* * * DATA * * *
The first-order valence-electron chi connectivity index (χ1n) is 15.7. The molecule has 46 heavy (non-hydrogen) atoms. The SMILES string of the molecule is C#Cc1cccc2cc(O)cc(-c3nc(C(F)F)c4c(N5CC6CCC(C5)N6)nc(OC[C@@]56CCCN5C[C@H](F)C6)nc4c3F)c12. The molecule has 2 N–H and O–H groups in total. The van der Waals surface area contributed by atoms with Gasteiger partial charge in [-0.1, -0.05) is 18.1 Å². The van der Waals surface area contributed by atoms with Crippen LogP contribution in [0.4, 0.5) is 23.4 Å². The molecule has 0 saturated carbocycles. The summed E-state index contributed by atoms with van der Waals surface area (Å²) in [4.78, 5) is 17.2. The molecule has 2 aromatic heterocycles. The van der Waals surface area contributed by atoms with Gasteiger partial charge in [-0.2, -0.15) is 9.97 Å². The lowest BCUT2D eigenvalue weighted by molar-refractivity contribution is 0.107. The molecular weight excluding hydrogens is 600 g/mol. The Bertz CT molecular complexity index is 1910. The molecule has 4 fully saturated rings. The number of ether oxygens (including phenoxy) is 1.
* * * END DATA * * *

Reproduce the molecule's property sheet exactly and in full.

The first-order valence-electron chi connectivity index (χ1n) is 15.7. The molecule has 46 heavy (non-hydrogen) atoms. The SMILES string of the molecule is C#Cc1cccc2cc(O)cc(-c3nc(C(F)F)c4c(N5CC6CCC(C5)N6)nc(OC[C@@]56CCCN5C[C@H](F)C6)nc4c3F)c12. The molecule has 2 N–H and O–H groups in total. The van der Waals surface area contributed by atoms with Gasteiger partial charge in [-0.1, -0.05) is 18.1 Å². The van der Waals surface area contributed by atoms with Crippen LogP contribution in [0.4, 0.5) is 23.4 Å². The molecule has 0 saturated carbocycles. The summed E-state index contributed by atoms with van der Waals surface area (Å²) in [4.78, 5) is 17.2. The molecule has 2 aromatic heterocycles. The van der Waals surface area contributed by atoms with Gasteiger partial charge in [-0.2, -0.15) is 9.97 Å². The lowest BCUT2D eigenvalue weighted by molar-refractivity contribution is 0.107. The molecular weight excluding hydrogens is 600 g/mol. The Bertz CT molecular complexity index is 1910. The molecule has 4 fully saturated rings. The number of ether oxygens (including phenoxy) is 1.